If we can situate Crewe’s aesthetic in a specific prefiguration, however, it roots less in the alternately gritty and luscious art informel of tachistes such as Pierre Soulages and Georges Mathieu than in abstract-surrealist forebears of the tachistes, notably Jean Fautrier and the underrated German-French intimist known as WOLS–who, like Crewe, evolved out of Klee-like fantasies into a more non-objective visual language; in artists contemporary with the art informel painters but interested in a less purely formal aesthetic (Jean Dubuffet and Antoine Tapies being among the most prominent of these); and in the tachistes’ rebellious successors, the Nouveau Realists. Just as Abstract Expressionism gave way to Pop Art in the United States and Great Britain, the texture-and-field approach of art informel yielded on the Continent to Le Nouveau Realism, with its own emphasis on the incorporation of real-life items and its simultaneously critical and enthralled grasp of the postwar consumer society.
Crewe’s relationship to these manifold stylistic predecessors is hardly epigonal, however. To cite the rough-hewn, often fantastical work of Fautrier, Dubuffet, or Tapies, or the alternately droll and mystical, beautiful and homely concoctions of Nouveau Realistes such as Daniel Spoerri and Arman, in connection with Crewe’s new work is not to claim a direct, conscious heritage for it, nor certainly to belittle it as imitative. Crewe may have come in to contact with such work during his European stay, and it might be said that Crewe’s aesthetic now generally focuses and refines the continental Zeitgeist he experienced in the mid-1950s. But he imitates none of it.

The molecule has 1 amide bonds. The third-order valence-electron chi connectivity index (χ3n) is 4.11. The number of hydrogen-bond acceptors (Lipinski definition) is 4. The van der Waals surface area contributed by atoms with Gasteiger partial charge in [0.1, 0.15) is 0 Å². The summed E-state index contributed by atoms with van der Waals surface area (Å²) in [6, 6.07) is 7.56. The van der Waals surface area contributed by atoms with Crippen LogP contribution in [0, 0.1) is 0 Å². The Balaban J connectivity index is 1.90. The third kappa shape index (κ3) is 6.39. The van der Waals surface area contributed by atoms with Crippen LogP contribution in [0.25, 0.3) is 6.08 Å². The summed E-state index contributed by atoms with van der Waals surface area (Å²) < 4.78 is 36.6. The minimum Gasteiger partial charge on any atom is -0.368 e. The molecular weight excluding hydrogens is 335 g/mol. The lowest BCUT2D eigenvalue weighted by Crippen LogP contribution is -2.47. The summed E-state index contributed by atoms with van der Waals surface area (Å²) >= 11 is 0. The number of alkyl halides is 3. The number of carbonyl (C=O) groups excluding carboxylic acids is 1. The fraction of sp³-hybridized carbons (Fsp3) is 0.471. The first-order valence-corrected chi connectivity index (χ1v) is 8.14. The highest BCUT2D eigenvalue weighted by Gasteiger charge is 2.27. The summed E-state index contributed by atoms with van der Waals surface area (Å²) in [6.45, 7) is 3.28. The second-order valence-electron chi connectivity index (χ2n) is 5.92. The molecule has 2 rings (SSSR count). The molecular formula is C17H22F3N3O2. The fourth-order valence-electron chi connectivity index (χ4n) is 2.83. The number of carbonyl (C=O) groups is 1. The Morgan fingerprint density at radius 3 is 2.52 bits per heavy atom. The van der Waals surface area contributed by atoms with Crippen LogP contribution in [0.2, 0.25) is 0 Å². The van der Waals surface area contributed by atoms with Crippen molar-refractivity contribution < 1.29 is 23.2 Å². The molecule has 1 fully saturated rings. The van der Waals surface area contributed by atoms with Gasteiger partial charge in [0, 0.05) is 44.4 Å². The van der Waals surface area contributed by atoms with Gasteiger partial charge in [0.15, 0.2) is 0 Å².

Crewe does not profess the influences of both Dubuffet and of the mercurial Surrealist (and proto-Tachistes and proto-Nouveau Realiste) Max Ernst. He plays virtual homage to these influences in his series of Visages. These playful assemblage sculptures and reliefs reiterate the fascination with found objects and natural textures that Ernst and Dubuffet shared. In his Visages Crewe picks up on the human tendency Dubuffet and Ernst both exploited, that of finding visual reference to things–especially human presences–in such material.
Crewe’s heads and faces consciously recapitulate Dubuffet’s own personages, both the French master’s earlier assemblages fabricated from found (usually natural) materials and his later jigsaw-puzzle-like Hourloupe paintings and constructions. But, in their reliance on a cruder physical immediacy, a greater compositional simplicity, and more painterly, less contoured approach to the definition of form, Crewe’s creatures evolve away form their Dubuffesque forebears. Where Dubuffet concentrated on the emergence of the figure form the material–that is, on “finding” the figure in the stuff, as the surrealists, most notably Ernst, were wont to do–Crewe’s is a more consciously active intervention. He is as willing to build on an image as find it, although his is careful not to overwork the substances and their combinations. In this, Crewe emulates less Dubuffet than Francis Bacon, the great postwar English expressionist with whom Crewe was in personal contact during his European sojourn. Bacon’s tortured images and highly focal, even hieratic compositions influenced Crewe even then; and their impact continues to resound in Crewe’s current art, including his entirely abstract pieces.
Even the most rigorously geometric, even minimalist of Crewe’s works painted, and assembled, on canvas, linen and wood, Bacon’s focalized composition makes itself felt. And Crewe utilizes this focality to much the same end as Bacon did, to establish formal tensions among discrete powerful elements that underscore and even amplify those elements’ inner turmoils–not, interestingly enough, the turmoil of their relationships to one another, but the agitation that each bears within itself. These “figures”–literally figures in Bacon’s pictures, but abstract forms foregrounded in Crewe’s–determine open, often symmetrical but not often rigidly fixed compositions that bring our attention back to the “figures” themselves. For all its rough-hewn angst, the figure, in essence, asserts its identity in an environment that is alternately antagonistic and uncaring. Just as the spaces occupied by Bacon’s figures offer only hostility or anomie, the fields in which Crewe’s forms are set serve only to de-define those forms, the forms existential claiming identity despite all.